Tag: solar energy

  • Store all the things: clean electricity means thermal energy storage boom

    Thermal energy storage has been a difficult place for climatetech in years past. The low cost of fossil fuels (the source for vast majority of high temperature industrial heat to date) and the failure of large scale solar thermal power plants to compete with the rapidly scaling solar photovoltaic industry made thermal storage feel like, at best, a market reserved for niche applications with unique fossil fuel price dynamics. This is despite some incredibly cool (dad-joke intended 🔥🥵🤓) technological ingenuity in the space.

    But, in a classic case of how cheap universal inputs change market dynamics, the plummeting cost and soaring availability of renewable electricity and the growing desire for industrial companies to get “clean” sources of industrial heat has resulted in almost a renaissance for the space as this Canary Media article (with a very nice table of thermal energy startups) points out.

    With cheap renewables (especially if the price varies), companies can buy electricity at low (sometimes near-zero if in the middle of a sunny and windy day) prices, convert that to high-temperature heat with an electric furnace, and store it for use later.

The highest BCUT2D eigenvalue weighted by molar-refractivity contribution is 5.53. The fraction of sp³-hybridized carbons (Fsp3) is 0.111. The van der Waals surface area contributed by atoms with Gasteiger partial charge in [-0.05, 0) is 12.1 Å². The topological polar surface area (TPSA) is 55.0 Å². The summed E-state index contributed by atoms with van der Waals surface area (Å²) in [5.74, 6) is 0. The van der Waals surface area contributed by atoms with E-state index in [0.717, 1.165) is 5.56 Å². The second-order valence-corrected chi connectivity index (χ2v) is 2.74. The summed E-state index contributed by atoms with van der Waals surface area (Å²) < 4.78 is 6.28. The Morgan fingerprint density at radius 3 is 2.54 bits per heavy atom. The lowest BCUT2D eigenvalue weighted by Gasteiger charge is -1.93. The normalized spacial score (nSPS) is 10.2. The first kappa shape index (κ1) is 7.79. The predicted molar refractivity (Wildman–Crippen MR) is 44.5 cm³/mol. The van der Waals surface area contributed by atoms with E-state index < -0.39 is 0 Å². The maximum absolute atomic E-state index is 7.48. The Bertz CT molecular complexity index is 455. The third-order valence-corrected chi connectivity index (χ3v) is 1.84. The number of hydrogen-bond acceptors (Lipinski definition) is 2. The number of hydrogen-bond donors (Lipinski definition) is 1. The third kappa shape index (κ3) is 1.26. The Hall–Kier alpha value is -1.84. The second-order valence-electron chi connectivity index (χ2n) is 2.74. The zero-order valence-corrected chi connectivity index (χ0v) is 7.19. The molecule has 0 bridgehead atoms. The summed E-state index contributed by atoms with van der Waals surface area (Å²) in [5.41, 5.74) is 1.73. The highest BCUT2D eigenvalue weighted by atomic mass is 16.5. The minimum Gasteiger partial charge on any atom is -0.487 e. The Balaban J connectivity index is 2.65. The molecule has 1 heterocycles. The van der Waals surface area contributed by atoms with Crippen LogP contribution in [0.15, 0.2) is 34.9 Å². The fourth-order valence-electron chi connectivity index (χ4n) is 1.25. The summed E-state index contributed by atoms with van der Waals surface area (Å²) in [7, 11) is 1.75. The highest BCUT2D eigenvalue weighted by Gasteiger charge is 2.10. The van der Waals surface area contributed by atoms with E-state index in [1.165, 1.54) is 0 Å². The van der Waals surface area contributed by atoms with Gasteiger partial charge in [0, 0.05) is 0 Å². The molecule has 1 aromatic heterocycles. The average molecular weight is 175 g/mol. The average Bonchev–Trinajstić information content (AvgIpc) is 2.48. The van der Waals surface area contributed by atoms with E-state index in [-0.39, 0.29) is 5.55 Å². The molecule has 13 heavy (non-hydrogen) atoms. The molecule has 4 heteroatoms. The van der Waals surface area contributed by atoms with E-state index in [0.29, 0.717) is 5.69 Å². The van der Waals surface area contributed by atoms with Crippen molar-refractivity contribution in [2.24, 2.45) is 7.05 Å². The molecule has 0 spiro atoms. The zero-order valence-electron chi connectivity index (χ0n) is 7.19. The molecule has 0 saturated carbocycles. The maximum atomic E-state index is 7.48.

While the devil’s in the details, in particular the round trip energy efficiency (how much energy you can get out versus what you put in), the delivered heat temperature range and rate (how hot and how much power), and, of course, the cost of the system, technologies like this could represent a key technology to green sectors of the economy that would otherwise be extremely difficult to lower carbon output for.

  • Wind and solar closing on fossil fuels in EU power generation

    This one chart (published in Canary Media) illustrates both the case for optimism for our ability to deal with climate change as well as a clear case of how geopolitical pressures can dramatically impact energy choices: the rapid increase in use of renewable energy (mainly at the expense of fossil fuels) as source of electricity in the EU.